“Hi, this is Morgan.”
“What can I do for you?” said the voice of the grey man. Well, that answered that.
“Blue is with me,” she said economically.
“We know.”
“And exhausted.”
“Well, put it to bed and see if you can get it to practice its sleeping, and we’ll be there in the morning.”
“Are you standing out in the street watching me?”
“Yes.”
She waved out the window and heard a chuckle from the ’phone headset. Then he said, “Don’t worry, really we’re watching
out for
you
. Hasta mañana,”
and cut the connection. As she watched, he got into the car, she saw him speak to the driver, and the vehicle moved away.
Chief Inspector Roger T. McKenzie, AKA Mr. Grey, stood in the concealing darkness and watched the alien enter the strangers’ door. The face of the small, long-haired woman who opened and shut the door was in shadow. It didn’t matter. He already knew everything he needed to know about her. Or enough to seem like everything. Kowalski drove out into the light where the two duty guards were waiting to be deployed.
The ’phone call delighted him—and won him his bet with Ko, who had been sure she would play
Spy vs. Spy
, would try to conceal Blue. Still chuckling as he cut the connection, he turned back to the car where the man in the blue suit was waiting. Mr. Grey could hardly contain his elation, but he was going to keep his excitement hidden from Ko, who he knew feared the alien and the alien effect on Earth. He would hide the delight he felt that the blue visitor had managed to graduate the training course with such expediency. He would also hide the apprehension that the alien’s flight (with attached to that flight the inevitable suspicion of complicity in the chessmaster’s death, autopsy verdict notwithstanding) had brought him. All the blue-suited man would ever be allowed to see would be the cool, efficient exterior Mr. Grey, doing everything right.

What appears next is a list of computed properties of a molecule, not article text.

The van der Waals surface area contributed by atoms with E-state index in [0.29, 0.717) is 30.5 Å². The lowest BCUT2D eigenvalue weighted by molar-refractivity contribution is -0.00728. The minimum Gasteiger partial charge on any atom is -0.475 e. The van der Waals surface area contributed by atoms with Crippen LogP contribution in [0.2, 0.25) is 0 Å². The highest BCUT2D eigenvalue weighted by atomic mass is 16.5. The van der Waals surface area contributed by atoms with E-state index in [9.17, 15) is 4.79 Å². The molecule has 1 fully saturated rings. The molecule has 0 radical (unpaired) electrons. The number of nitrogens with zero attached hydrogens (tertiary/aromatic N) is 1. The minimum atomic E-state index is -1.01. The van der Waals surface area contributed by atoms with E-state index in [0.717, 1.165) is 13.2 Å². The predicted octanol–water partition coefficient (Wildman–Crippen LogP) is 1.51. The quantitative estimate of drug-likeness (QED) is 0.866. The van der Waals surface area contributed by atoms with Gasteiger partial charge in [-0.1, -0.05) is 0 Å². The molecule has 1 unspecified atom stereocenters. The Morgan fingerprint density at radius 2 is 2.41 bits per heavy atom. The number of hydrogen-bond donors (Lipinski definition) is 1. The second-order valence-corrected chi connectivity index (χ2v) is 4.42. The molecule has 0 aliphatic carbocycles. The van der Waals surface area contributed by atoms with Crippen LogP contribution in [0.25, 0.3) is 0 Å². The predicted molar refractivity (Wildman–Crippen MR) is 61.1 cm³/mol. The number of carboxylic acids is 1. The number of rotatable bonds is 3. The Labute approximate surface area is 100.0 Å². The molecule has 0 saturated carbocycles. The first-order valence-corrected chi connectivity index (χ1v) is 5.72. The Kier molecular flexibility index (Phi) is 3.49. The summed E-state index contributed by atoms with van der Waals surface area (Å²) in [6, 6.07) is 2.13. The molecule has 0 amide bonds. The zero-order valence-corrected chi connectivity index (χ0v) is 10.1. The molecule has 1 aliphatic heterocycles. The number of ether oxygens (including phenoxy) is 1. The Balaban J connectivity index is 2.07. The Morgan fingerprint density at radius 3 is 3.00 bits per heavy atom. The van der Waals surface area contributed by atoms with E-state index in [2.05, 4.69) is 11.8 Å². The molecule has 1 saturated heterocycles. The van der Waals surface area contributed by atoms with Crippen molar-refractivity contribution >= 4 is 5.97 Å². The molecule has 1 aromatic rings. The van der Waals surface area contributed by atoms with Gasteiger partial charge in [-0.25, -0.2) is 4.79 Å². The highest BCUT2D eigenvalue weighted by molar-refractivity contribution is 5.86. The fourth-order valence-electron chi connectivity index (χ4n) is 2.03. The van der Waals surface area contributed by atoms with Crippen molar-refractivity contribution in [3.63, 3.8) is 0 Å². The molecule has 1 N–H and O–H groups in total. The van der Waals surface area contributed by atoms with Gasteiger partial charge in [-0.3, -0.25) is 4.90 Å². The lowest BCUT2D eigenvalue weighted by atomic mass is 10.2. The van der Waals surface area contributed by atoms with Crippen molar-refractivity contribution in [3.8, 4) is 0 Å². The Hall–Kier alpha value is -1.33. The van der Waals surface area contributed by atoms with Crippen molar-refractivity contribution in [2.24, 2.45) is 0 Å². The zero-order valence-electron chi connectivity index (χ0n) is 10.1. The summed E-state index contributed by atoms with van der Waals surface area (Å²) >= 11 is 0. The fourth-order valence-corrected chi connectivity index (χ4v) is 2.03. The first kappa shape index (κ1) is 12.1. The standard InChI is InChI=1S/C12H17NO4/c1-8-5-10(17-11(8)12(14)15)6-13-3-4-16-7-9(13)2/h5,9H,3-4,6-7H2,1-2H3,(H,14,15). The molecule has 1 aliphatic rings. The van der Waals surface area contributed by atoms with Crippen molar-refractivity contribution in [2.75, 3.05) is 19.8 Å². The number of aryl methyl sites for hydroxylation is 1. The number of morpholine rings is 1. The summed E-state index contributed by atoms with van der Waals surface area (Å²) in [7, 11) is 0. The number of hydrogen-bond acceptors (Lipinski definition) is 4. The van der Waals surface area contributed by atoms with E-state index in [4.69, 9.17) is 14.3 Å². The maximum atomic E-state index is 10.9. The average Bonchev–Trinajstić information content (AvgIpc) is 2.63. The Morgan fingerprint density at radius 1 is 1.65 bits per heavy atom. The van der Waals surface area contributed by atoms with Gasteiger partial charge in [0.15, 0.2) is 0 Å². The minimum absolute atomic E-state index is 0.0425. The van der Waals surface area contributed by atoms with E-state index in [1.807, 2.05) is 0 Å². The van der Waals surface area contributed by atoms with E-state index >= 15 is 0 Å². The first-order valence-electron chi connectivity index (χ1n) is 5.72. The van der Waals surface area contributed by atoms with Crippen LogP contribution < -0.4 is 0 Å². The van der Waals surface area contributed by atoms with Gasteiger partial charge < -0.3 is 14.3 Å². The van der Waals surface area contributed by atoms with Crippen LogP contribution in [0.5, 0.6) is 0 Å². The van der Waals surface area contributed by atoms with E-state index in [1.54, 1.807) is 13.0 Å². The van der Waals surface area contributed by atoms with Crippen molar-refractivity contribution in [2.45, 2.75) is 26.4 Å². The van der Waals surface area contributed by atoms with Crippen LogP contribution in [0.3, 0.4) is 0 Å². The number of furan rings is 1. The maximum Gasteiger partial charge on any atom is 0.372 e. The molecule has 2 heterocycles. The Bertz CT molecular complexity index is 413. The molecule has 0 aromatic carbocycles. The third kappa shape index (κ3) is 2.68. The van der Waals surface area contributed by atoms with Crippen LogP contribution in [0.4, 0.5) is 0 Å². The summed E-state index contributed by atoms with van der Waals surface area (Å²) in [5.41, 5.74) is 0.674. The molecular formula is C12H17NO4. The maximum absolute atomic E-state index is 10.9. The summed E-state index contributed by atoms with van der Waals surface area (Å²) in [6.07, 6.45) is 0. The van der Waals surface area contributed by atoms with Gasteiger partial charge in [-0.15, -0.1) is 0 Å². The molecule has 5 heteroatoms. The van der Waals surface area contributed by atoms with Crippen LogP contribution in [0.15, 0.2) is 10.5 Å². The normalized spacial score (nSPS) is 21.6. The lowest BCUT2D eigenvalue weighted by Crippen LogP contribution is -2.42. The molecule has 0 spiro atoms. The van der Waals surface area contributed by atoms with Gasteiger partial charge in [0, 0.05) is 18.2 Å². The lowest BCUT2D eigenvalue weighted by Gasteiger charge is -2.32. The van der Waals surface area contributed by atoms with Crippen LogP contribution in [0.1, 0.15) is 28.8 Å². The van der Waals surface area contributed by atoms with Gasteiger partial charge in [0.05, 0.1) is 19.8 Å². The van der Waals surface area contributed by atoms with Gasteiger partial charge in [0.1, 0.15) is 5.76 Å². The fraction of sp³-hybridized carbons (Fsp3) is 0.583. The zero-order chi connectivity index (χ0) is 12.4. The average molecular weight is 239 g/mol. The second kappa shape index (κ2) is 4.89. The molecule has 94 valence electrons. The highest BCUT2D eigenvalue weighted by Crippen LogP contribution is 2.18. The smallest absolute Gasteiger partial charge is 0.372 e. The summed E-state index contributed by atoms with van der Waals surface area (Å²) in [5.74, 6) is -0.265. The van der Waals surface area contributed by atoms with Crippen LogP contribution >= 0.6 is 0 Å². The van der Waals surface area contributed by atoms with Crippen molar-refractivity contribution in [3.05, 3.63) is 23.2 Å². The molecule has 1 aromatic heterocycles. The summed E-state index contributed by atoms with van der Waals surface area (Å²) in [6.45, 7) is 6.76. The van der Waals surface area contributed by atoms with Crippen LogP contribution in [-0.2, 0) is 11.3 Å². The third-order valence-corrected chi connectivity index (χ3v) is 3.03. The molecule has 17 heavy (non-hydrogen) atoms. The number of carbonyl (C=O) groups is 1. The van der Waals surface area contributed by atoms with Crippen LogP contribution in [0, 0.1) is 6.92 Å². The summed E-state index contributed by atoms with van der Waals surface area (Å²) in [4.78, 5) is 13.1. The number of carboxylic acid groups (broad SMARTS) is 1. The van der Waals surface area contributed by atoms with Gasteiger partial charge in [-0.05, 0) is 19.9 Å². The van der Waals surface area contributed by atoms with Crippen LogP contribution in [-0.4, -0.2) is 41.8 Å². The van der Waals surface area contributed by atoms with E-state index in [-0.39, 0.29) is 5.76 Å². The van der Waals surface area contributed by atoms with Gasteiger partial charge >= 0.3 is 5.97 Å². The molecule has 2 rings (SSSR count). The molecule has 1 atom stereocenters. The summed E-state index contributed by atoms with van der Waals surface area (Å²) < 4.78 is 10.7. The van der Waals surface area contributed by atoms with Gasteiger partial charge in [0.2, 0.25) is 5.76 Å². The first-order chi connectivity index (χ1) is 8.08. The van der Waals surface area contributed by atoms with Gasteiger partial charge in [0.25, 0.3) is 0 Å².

The grey man had taken a gamble, and it was working. Nourished by private satisfactions as well as by public ones, he felt no need to share this knowledge, or smile about it.
It was his nature,
he thought, quoting the folk tale of the scorpion and the horse, and was, after all, almost tempted to smile.
Instead, he got into the car and signaled the other man to drive on. They had a long night’s work ahead of them, and he wanted to get started.
Morgan woke in the morning after a confused sleep of dreams to the realization that something monumental hung over her head, but it took a moment for her to remember what it was. She was as exhausted as if she were getting up early after a weekend at work. By the time she had put the alien to bed in the spare room the night before, she had felt as if she had worked a double shift.
The alien. The sudden rush of fear was so strong it almost choked her. Following it was the urgency that had woken her, sharpened now. She was through Russ’s room, Delany’s room like a whirlwind, waking them with sharp hurried words, then up to Jakob’s studio to shake him into a stuporous wakefulness which she scarcely trusted. Then John, who woke confused and truculent, but caught her urgency. Finally they were all gathered in the kitchen, Russ making coffee in the drip maker while everyone else rumbled through their morning rituals: Delany laboriously assembled cereal, John teased Marbl, Jakob raked his long hair and braided its finely dreaded strands, twisted the silk headband around his forehead. Morgan was too keyed up to sit or to care what time of day it was.